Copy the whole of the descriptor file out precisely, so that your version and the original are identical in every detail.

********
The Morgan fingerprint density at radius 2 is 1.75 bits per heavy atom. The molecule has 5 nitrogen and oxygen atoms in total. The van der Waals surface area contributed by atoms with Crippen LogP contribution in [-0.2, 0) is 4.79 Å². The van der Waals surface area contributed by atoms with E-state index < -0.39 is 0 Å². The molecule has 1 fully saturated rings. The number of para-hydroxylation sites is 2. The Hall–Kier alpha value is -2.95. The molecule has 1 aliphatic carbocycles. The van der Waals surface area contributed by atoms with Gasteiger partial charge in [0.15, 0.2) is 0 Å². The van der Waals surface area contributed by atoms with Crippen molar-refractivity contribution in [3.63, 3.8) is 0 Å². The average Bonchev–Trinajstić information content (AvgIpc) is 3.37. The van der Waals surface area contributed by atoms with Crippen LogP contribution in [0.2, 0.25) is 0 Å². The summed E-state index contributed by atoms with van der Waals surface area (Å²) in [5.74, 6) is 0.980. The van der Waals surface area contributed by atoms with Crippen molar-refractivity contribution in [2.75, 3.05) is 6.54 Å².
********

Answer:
The Morgan fingerprint density at radius 2 is 1.75 bits per heavy atom. The molecule has 5 nitrogen and oxygen atoms in total. The van der Waals surface area contributed by atoms with Crippen LogP contribution in [-0.2, 0) is 4.79 Å². The van der Waals surface area contributed by atoms with E-state index < -0.39 is 0 Å². The molecule has 1 fully saturated rings. The number of para-hydroxylation sites is 2. The Hall–Kier alpha value is -2.95. The molecule has 1 aliphatic carbocycles. The van der Waals surface area contributed by atoms with Gasteiger partial charge in [0.15, 0.2) is 0 Å². The van der Waals surface area contributed by atoms with Crippen molar-refractivity contribution in [3.63, 3.8) is 0 Å². The average Bonchev–Trinajstić information content (AvgIpc) is 3.37. The van der Waals surface area contributed by atoms with Crippen LogP contribution in [0.2, 0.25) is 0 Å². The summed E-state index contributed by atoms with van der Waals surface area (Å²) in [5.74, 6) is 0.980. The van der Waals surface area contributed by atoms with Crippen molar-refractivity contribution in [2.75, 3.05) is 6.54 Å².